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  1. #1
    ********* wombat firepages's Avatar
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    best practice ? accessing composite methods

    Hi , when using composite objects within a class , what is considered 'best practice' when accessing methods of the composite classes ?

    Note I am extending some php-gtk built-in classes which have their own methods, I can call those directly ($obj->buit_in_method()) , or abstract them as below with avoid_overload()

    PHP Code:
        <?
        
    class gfi_progress extends GtkProgressBar{
           function 
    gfi_progress$adjustment ){    
                
    $this->GtkProgressBar$adjustment ) ;
            }
            
    /*
               set_value is a built in method of GtkProgressBar
            */
            
    function avoid_overload$int ){
               
    $this->set_value$int );
            }
            function 
    custom_routine($blah){
               
    /*my own custom method*/
            
    }
        }
        
    ?>
    so far so good , now when I use this object as a composite object ...
    PHP Code:
        <?
        
    class gfi_progress_dialog extends GtkWindow{
            function 
    gfi_progress_dialog$args ){
                
    $this->GtkWindow();
                
    $this->progress = new gfi_progress( new GtkAdjustment );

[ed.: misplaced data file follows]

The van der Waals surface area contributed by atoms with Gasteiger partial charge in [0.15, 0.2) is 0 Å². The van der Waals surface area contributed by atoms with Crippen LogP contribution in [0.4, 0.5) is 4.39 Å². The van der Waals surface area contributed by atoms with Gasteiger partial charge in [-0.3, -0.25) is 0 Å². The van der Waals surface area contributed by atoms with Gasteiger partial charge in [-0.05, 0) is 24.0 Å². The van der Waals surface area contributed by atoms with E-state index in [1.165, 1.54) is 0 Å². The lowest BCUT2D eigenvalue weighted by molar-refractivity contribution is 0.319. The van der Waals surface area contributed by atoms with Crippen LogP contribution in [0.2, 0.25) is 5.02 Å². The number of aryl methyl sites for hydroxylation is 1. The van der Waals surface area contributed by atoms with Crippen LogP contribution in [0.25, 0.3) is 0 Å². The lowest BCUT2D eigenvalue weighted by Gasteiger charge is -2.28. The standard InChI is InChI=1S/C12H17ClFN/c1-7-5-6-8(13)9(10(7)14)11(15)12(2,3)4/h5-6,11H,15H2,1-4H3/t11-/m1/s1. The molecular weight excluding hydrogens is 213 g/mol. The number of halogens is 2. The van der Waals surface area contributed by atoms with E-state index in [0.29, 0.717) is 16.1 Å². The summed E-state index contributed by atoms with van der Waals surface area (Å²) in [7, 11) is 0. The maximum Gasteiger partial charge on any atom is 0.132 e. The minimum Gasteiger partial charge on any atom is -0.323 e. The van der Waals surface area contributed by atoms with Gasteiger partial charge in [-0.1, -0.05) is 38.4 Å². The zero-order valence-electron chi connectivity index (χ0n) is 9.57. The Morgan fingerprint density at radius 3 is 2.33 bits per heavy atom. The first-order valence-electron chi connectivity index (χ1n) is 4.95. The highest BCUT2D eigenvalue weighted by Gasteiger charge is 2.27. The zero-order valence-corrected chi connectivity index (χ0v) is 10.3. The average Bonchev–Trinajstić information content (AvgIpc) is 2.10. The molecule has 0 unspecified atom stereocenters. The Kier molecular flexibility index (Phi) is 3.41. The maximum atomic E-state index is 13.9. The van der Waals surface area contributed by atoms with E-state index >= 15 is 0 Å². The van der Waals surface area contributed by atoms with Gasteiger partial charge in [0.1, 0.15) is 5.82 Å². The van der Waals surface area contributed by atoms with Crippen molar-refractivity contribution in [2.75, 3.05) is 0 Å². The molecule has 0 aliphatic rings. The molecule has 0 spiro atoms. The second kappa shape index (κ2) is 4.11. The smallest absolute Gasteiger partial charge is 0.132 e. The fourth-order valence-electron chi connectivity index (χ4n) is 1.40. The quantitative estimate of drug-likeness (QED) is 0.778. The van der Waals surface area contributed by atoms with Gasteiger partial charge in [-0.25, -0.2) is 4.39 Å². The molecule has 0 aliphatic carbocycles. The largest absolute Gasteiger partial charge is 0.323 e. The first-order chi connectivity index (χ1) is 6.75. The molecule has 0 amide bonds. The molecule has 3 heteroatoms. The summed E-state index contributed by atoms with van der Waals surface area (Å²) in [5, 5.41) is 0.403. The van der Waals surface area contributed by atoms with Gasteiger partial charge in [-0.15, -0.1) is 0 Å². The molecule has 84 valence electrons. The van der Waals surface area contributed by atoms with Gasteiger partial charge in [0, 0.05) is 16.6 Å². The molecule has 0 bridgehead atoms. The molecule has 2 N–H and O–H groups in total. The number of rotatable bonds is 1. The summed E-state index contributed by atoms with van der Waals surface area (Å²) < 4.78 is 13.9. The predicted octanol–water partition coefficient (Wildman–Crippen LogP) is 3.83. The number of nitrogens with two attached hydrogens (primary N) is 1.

/*add is a GtkWindow built in method*/
                
    $this->add($this->progress);
                 
    //blah//
            
    }
        } 
        
    ?>
    now if I am wondering the best way to call custom_routine() in the composited class ,

    e.g. I can simply call ...
    $gfi_progress_dialog->progress->custom_routine();

    <edit>actually with PHP<5 its not that easy you need to dereference the object first ~ but you lknow what I mean</edit>

    or ... should I create a custom_routine method in $gfi_progress_dialog that calls the composite method ?

    PHP Code:
        <?
        
    function custom_method(){
           return 
    $this->progress->custom_routine();
        }
        
    ?>
    I am sure there are pros and cons to both but I cant weigh it one way or another ... what might be considered best practice and why ?


    also , I just been staring at the aggregate functions in the php manaul .. any help/point ?

  2. #2
    ********* wombat firepages's Avatar
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    Did I ask a stupid question ? (quite possible I accept )

    This is bugging me more daily , mostly I am doing what I dont really want to & creating accessors in the top level to access composited methods , but when they mirror almost verbatim the composite classes method I guess I am doing something wrong.

    In the same way , dereferencing the composite object just to get at a simple method is also annoying , I know PHP5 will make this easier but I need to be BC at this point.

    aggregation almost seemed interesting on paper but it seems that the Gtk classes don't want to play & I know I am in trouble when multiple inheritance actually begins to look promising

  3. #3
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    I had a look also at the Composite pattern a while back, and ran into the same problem you now have it seams, from what I can tell?

    On the recommendation of Lastcraft, I looked at the Visitor pattern and arrived at some script which did work as intended from the point of view of the 2 patterns, the thread is below.